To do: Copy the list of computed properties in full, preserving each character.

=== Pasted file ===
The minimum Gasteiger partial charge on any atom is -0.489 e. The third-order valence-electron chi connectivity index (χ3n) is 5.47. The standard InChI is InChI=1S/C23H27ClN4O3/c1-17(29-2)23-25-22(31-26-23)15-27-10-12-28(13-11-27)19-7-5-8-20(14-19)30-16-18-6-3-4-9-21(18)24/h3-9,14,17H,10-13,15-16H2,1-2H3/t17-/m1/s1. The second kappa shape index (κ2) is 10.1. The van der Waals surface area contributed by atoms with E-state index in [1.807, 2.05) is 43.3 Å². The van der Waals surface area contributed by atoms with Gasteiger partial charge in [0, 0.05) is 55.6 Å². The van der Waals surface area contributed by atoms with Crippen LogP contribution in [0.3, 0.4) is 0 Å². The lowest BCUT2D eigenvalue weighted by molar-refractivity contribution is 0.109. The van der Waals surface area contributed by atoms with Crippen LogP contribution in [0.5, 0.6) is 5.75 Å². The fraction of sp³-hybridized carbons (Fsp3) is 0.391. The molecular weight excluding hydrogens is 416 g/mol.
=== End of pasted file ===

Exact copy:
The minimum Gasteiger partial charge on any atom is -0.489 e. The third-order valence-electron chi connectivity index (χ3n) is 5.47. The standard InChI is InChI=1S/C23H27ClN4O3/c1-17(29-2)23-25-22(31-26-23)15-27-10-12-28(13-11-27)19-7-5-8-20(14-19)30-16-18-6-3-4-9-21(18)24/h3-9,14,17H,10-13,15-16H2,1-2H3/t17-/m1/s1. The second kappa shape index (κ2) is 10.1. The van der Waals surface area contributed by atoms with E-state index in [1.807, 2.05) is 43.3 Å². The van der Waals surface area contributed by atoms with Gasteiger partial charge in [0, 0.05) is 55.6 Å². The van der Waals surface area contributed by atoms with Crippen LogP contribution in [0.3, 0.4) is 0 Å². The lowest BCUT2D eigenvalue weighted by molar-refractivity contribution is 0.109. The van der Waals surface area contributed by atoms with Crippen LogP contribution in [0.5, 0.6) is 5.75 Å². The fraction of sp³-hybridized carbons (Fsp3) is 0.391. The molecular weight excluding hydrogens is 416 g/mol.